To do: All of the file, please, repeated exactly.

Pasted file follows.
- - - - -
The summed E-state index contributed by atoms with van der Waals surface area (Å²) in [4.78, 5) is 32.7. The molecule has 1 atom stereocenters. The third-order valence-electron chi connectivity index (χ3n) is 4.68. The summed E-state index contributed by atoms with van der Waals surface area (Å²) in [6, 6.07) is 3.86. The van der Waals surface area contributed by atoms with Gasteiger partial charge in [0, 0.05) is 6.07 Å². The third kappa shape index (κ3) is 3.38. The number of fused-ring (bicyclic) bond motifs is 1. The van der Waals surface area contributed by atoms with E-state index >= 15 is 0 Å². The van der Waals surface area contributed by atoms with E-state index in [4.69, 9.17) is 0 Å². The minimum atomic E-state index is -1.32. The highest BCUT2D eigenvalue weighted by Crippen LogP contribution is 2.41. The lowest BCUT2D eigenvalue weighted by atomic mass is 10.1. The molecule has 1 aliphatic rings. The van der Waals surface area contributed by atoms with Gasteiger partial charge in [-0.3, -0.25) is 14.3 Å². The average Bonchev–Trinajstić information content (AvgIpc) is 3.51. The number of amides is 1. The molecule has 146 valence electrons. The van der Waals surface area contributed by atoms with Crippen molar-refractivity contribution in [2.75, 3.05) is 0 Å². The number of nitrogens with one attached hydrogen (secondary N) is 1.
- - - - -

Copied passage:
The summed E-state index contributed by atoms with van der Waals surface area (Å²) in [4.78, 5) is 32.7. The molecule has 1 atom stereocenters. The third-order valence-electron chi connectivity index (χ3n) is 4.68. The summed E-state index contributed by atoms with van der Waals surface area (Å²) in [6, 6.07) is 3.86. The van der Waals surface area contributed by atoms with Gasteiger partial charge in [0, 0.05) is 6.07 Å². The third kappa shape index (κ3) is 3.38. The number of fused-ring (bicyclic) bond motifs is 1. The van der Waals surface area contributed by atoms with E-state index >= 15 is 0 Å². The van der Waals surface area contributed by atoms with E-state index in [4.69, 9.17) is 0 Å². The minimum atomic E-state index is -1.32. The highest BCUT2D eigenvalue weighted by Crippen LogP contribution is 2.41. The lowest BCUT2D eigenvalue weighted by atomic mass is 10.1. The molecule has 1 aliphatic rings. The van der Waals surface area contributed by atoms with Gasteiger partial charge in [-0.3, -0.25) is 14.3 Å². The average Bonchev–Trinajstić information content (AvgIpc) is 3.51. The number of amides is 1. The molecule has 146 valence electrons. The van der Waals surface area contributed by atoms with Crippen molar-refractivity contribution in [2.75, 3.05) is 0 Å². The number of nitrogens with one attached hydrogen (secondary N) is 1.